A flamboyant brick and terracotta movie theater opened in 1921, the Fort Armstrong Theater is a preservation success story from an era where those were rare for small cities like Rock Island. After the movie theater closed in the early 1970s (followed by a brief period when it was used as what must've been an absolutely gnarly adult theater), plans were floated to demolish it for–you guessed it–a parking lot. It’s easy to imagine a future where it was demolished, but in this case Dennis Hitchcock swooped in, and in a bold (...maybe borderline crazy) plan, he successfully converted the old Fort Theater into a dinner theater. Circa '21 Dinner Theater opened in 1977, and 46 years later it's going strong. The building even received a facade restoration last year.

1940 postcard / 2022 photo

Developed by Rosenfield & Hopp, with the Chicago-based Hopp the theater guy and Rosenfield the local businessman with the network and finances, the Fort Armstrong theater was built first and foremost as a movie theater. Rosenfield & Hopp replicated their own Chicago+Quad Cities dynamic when picking their architects, hiring local firm Cervin & Horn as well as Chicago-based William T. Braun to design their new “motion picture house”.

Olof Cervin and Benjamin Horn are a classic hometown hero firm of the 1910s and 1920s, designing a raft of civic, ecclesiastical, and residential buildings around Rock Island, including the Rock Island Masonic Temple, the Rock Island Argus Building, and the Illinois Oil Products Building–all of which are still standing. William T. Braun specialized in designing early movie studios and theaters, publishing regularly on topics like theater fire safety and ventilation, so it’s easy to see how they divided the work.

Cervin & Horn’s design, mostly attributed to Horn at the time, is a riot, a colorful fusion of the Chicago school with hints of Prairie style. The building is a showcase for the versatility of architectural terracotta, which in this case was designed by architect Rudolph C. Sandberg for the Midland Terra Cotta Company.

In retrospect Sandberg could’ve toned it down just a tiny bit–that disembodied, cartoonish Native American head hasn’t aged well. The romanticized colonialist Native American theme continued into the interior decor of the theater, as well as to the name itself–Fort Armstrong was the Rock Island military base from which the United States forced the Sauk out of Illinois. While it was no doubt thoughtlessly normal at the time (at least for the type of well-off white people who were building movie theaters), there’s something deeply weird in decorating your buildings with an invented version of the people you fought, killed, and evicted.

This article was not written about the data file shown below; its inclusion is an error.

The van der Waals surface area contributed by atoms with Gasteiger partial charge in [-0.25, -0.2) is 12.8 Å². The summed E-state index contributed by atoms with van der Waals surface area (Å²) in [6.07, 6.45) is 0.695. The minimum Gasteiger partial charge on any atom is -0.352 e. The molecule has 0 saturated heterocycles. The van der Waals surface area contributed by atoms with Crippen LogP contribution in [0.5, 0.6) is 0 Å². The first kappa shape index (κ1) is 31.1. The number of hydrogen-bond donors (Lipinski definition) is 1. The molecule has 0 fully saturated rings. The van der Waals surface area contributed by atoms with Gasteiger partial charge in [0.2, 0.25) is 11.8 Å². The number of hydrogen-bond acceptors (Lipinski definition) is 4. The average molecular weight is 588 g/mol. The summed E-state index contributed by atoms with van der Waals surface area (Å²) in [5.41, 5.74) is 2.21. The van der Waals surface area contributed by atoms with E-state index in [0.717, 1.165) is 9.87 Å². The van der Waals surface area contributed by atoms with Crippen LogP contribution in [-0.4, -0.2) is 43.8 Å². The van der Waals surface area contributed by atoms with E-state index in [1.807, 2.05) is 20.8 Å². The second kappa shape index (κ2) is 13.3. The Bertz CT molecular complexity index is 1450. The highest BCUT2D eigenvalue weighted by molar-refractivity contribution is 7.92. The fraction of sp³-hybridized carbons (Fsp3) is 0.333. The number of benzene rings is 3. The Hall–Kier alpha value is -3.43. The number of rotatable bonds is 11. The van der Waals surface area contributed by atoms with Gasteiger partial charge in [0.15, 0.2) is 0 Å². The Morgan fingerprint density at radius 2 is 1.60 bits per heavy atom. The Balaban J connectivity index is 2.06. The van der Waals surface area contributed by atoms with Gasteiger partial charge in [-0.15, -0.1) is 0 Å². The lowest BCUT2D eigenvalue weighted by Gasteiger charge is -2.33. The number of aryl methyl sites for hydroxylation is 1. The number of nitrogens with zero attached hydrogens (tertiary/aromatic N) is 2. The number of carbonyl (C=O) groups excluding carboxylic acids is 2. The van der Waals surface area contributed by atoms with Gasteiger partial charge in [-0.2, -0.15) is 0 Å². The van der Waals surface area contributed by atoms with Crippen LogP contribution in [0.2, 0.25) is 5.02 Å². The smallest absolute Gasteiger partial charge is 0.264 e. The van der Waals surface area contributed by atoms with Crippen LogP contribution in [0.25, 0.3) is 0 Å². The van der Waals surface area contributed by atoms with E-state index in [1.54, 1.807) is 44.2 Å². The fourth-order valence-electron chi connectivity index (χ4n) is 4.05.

In addition to the cinema, which sat more than 1500 and was only used for live theater on special occasions, the building also housed a photo studio, a cigar store, and a tea room. The large square window on the right was the photo studio. Hickey Brothers Cigar Store #12, visible in the postcard, anchored the first floor. They also ran the team room on the mezzanine floor, which was behind the three large arched windows on the curved corner. The large marquee visible in the postcard was added in the 1930s.

Rock Island, like every small industrial city in the Midwest, began to stagnate in the 1960s, and the Fort struggled alongside it. The theater closed in 1971. In 1972 it served briefly as the local Republican campaign office for Richard Nixon’s reelection campaign, then spent a few years as an adult theater. In 1973, the city of Rock Island prosecuted the theater for violating the city’s obscenity ordinance by screening (...another Nixon tie-in, I guess) Deep Throat–the theater manager said it was “by far the most popular” film shown at the theater since they’d started screening adult films.

In 1972 there had been chatter about demolishing the theater for a parking lot, but it’s hard to tell how serious those plans were–the flower shop and realtor that had replaced the cigar store and photo studio had leases and hadn’t been notified. Regardless, I can’t imagine a 24-hour adult cinema is a good way to maintain an old theater. The Fort could’ve muddled on semi-vacant for decades until demolition or restoration, but an unlikely savior entered the scene in Dennis Hitchcock.

A Minnesotan who’d taught theater at Augustana College, an experience at a dinner theater in suburban Minneapolis inspired Hitchcock to try to open up a dinner theater in the Quad Cities. Tapping into financing was a challenge, as local banks (understandably, honestly) didn’t buy the business case for opening a dinner theater in Rock Island in the 1970s, but Hitchcock succeeded. Circa '21 opened in 1977, with the theater restored shortly thereafter. The building was listed on the National Register of Historic Places in 1980.

2001 Moline Dispatch article on how Circa '21 has come from the Fort Armstrong Theatre's early days

Named for the year the original Fort Armstrong Theatre opened, Circa '21 has survived 46 years as a commercial theater in the Quad Cities, staging musicals, concerts, and known for their performing wait staff, The Bootleggers.

Production Files

Further reading:

They had a heist in 1926